• As with almost all sexually transmited infections, women are more susceptible to acquiring genital HSV-2 than men.[4] On an annual basis, without the use of antivirals or condoms, the transmission risk of HSV-2 from infected male to female is approximately 8-10%. This is believed to be due to the increased exposure of mucosal tissue to potential infection sites. Transmission risk from infected female to male is approximately 4-5% annually.
  • HSV seropositive individuals practicing unprotected sex with HIV positive persons pose a high risk of HIV transmission, and are even more susceptible to HIV during an outbreak with active sores.[5]

Prevention of Transmission

  • For genital herpes, condoms are a highly effective in limiting transmission of herpes simplex infection.[6][7] Condom use reduce the risk of transmission by 50%. The use of condom is much more effective in the prevention of male to female transmission than vice-versa. However, condoms are by no means completely effective. The virus cannot get through latex, but their effectiveness is somewhat limited on a public health scale by the limited use of condoms in the community,[8] and on an individual scale because the condom may not completely cover blisters on the penis of an infected male, or base of the penis or testicles not covered by the condom may come into contact with free virus in vaginal fluid of an infected female.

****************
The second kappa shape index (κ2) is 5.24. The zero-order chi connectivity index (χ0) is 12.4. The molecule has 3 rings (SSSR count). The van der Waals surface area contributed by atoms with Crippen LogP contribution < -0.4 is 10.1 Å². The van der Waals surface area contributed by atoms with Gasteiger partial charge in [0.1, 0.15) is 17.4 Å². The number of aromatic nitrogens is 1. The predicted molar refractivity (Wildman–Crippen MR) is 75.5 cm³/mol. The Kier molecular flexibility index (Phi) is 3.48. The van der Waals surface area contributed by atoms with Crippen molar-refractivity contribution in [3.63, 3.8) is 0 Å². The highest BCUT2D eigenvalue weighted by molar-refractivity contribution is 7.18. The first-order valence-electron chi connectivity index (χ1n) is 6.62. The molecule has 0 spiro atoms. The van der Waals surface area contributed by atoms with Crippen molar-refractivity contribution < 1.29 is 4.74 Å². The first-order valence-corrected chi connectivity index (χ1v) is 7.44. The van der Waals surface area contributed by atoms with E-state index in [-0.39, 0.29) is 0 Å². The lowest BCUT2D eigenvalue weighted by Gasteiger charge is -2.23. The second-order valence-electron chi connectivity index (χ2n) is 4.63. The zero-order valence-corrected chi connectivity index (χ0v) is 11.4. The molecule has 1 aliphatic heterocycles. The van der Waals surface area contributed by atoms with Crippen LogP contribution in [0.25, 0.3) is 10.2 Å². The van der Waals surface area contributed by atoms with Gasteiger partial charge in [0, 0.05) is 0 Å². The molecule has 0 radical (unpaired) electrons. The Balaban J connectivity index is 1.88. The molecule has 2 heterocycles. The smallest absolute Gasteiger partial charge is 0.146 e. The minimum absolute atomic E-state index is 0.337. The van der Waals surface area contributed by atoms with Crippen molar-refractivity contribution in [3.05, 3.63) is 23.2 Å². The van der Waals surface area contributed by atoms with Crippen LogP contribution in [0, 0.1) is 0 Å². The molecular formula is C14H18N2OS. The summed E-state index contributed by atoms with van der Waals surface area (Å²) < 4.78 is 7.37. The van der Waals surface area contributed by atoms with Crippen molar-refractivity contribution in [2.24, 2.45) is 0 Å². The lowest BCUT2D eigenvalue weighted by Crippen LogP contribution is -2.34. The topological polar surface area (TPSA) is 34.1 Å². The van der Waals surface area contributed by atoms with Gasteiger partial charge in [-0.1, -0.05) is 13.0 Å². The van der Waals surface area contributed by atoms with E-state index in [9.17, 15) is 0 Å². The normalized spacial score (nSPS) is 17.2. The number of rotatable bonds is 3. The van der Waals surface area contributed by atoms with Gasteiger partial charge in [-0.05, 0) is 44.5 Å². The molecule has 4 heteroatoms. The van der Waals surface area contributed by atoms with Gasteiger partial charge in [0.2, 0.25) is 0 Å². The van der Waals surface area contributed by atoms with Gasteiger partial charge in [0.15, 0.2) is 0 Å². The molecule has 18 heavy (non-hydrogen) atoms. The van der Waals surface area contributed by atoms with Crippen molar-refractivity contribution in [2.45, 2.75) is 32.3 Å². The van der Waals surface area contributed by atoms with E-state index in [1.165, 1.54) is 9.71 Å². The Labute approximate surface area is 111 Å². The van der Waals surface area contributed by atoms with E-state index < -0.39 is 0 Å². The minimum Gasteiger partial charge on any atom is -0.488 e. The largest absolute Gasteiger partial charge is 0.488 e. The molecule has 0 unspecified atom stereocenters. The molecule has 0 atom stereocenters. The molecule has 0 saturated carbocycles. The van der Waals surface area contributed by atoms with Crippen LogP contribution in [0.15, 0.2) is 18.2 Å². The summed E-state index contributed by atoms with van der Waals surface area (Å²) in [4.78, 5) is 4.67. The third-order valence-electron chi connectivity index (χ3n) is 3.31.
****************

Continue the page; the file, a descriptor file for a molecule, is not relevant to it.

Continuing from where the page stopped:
• In cases where condom use is ineffective, abstinence from sexual activity, or washing of the genitals after sex, is recommended.
  • The use of dental dams also limits the transmission of herpes from the genitals of one partner to the mouth of the other (or vice versa) during oral sex.
  • Topical microbicides contain chemicals that directly inactivate the virus and block viral entry are currently being investigated.[3]
  • When one partner has herpes simplex infection and the other does not, the use of antiviral medication, such as valaciclovir, in conjunction with a condom, further decreases the chances of transmission to the uninfected partner.[3]
  • Antivirals also help to prevent the development of symptomatic HSV infection in approximately 50%, indicating that the infected partner may be seropositive but symptom-free. The effects of combining antiviral and condom use is roughly additive, thus resulting in approximately a 75% combined reduction in annual transmission risk. These figures reflect experiences with subjects having frequently recurring genital herpes (greater than 6 recurrences per year). Subjects with low recurrence rates and those with no clinical manifestations were excluded from these studies.